Electron-beam (e-beam) lithography has shown promise as a technique for fabricating diffractive optical elements on nonflat substrates. Such optical elements could include convex or concave diffraction gratings with curved grating lines, for use in imaging spectrometers or other scientific instruments operating at wavelengths from ultraviolet through midinfrared.

Heretofore, diffractive optical elements made, variously, by diamond ruling and optical holography have been available commercially on flat substrates only. The lines in these gratings have been straight or else have had modest, regular curvatures at most. In contrast, diffractive optical elements made by electron-beam lithography can have arbitrary line shapes and/or arbitrary phase functions.

A Substrate To Be Patterned by electron-beam lithography is partitioned into zones of different focal depth, in essentially the same manner in which elevation contours are formed on a topographical map. An electron-beam subpattern exposure is then performed in each zone.

The present electron-beam-lithographic technique is an extension of another, recently developed electron-beam-lithographic technique for writing phase holograms into thin films of poly(methyl-methacrylate) on flat substrates. By patterning and otherwise controlling the electron-beam exposure and monitoring the development/etching process until precise depths are achieved, one can adjust optical phase delays to a precision of less than 1/50th of a wavelength, within 0.5-µm-square regions. Devices produced by use of this technique on flat substrates include Fresnel lenses, arrays of Fresnel lenslets, gratings with both straight and curved grooves, holograms that yield gray-scale images, and patterns for free-space optical interconnections.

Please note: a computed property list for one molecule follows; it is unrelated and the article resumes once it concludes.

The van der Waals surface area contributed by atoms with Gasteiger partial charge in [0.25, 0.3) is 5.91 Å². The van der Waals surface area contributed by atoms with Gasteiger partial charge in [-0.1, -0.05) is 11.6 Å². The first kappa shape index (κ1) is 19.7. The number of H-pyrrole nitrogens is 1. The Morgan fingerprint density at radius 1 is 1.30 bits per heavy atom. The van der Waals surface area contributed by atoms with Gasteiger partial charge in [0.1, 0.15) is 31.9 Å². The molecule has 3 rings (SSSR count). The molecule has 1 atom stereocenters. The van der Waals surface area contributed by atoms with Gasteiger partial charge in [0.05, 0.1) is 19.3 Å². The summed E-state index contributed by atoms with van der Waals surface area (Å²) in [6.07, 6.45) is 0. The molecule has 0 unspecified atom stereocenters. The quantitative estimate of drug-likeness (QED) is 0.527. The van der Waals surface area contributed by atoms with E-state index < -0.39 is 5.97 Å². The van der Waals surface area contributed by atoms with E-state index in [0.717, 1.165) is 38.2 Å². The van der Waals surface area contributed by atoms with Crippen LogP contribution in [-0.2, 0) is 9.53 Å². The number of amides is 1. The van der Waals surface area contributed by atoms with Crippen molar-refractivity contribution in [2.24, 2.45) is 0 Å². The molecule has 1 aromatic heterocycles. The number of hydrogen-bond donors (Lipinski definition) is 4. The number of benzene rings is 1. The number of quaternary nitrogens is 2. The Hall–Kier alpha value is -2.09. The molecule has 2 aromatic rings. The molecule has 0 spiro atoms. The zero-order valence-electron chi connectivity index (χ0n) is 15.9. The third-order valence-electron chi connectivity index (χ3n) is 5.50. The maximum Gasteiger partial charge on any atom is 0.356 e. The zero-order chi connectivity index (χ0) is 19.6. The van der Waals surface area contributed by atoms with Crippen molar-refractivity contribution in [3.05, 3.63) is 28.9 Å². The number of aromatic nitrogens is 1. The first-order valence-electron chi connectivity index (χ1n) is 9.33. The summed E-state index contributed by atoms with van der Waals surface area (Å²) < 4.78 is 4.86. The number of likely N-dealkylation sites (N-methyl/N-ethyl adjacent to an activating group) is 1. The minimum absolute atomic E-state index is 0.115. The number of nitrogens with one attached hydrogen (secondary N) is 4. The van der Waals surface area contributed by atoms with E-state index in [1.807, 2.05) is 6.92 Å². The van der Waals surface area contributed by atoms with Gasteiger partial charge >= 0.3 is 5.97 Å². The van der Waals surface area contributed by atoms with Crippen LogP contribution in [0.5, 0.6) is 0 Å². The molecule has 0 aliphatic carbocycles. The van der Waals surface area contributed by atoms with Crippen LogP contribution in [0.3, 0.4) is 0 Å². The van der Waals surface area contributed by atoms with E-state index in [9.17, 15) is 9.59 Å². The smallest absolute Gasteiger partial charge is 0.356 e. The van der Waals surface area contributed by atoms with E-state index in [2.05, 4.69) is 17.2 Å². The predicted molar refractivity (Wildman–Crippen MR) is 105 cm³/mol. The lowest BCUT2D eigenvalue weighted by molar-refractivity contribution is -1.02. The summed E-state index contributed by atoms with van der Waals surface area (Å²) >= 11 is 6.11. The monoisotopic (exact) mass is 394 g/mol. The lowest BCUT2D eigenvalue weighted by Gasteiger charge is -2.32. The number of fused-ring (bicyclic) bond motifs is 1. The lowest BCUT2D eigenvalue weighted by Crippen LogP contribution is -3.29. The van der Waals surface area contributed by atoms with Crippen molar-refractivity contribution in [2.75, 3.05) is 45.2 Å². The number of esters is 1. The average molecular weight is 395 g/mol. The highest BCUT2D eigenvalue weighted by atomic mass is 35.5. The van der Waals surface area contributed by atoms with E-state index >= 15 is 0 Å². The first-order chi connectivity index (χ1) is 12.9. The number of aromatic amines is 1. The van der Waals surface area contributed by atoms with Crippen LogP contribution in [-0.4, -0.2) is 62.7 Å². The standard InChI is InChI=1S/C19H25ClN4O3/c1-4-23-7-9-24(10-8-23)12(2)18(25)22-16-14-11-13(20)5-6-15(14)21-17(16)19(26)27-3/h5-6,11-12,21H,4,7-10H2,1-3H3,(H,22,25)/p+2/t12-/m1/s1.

Application of the technique to a concave or convex substrate (see figure) involves the following sequence of steps:

  1. Establish a grid of points on the substrate.
  2. For each grid point, determine the electron-beam-apparatus focus, rotation, and deflection calibration values.
  3. From the values obtained in step 2, determine the depth of focus over which patterning errors can be considered negligible, and use the depth-of-focus information to define depth zones.
  4. Partition the exposure pattern into subpatterns — one subpattern for each depth zone.
  5. Using the electron-beam apparatus, expose each depth zone according to its subpattern. Readjust the apparatus, as needed, when proceeding to the next subpattern.

The technique has been demonstrated by using it to form a small prototype diffraction grating on a convex spherical substrate. In a test, the grating exhibited a first-order-diffraction efficiency of 88 percent. There was no evidence of degradation of the grating by curvature of the substrate. The prototype grating was small. Continuing development efforts are directed toward increasing the patterned area and decreasing the amount of light scattered (as distinguished from diffracted) by gratings of this type.

This work was done by Paul Maker, Richard Muller, and Daniel Wilson of Caltech for NASA's Jet Propulsion Laboratory. In accordance with Public Law 96-517, the contractor has elected to retain title to this invention. Inquiries concerning rights for its commercial use should be addressed to:

Technology Reporting Office, JPL, Mail Stop 122-116, 4800 Oak Grove Drive, Pasadena, CA 91109; (818) 354-2240.

Refer to NPO-20296

Photonics Tech Briefs Magazine

This article first appeared in the May, 1999 issue of Photonics Tech Briefs Magazine.

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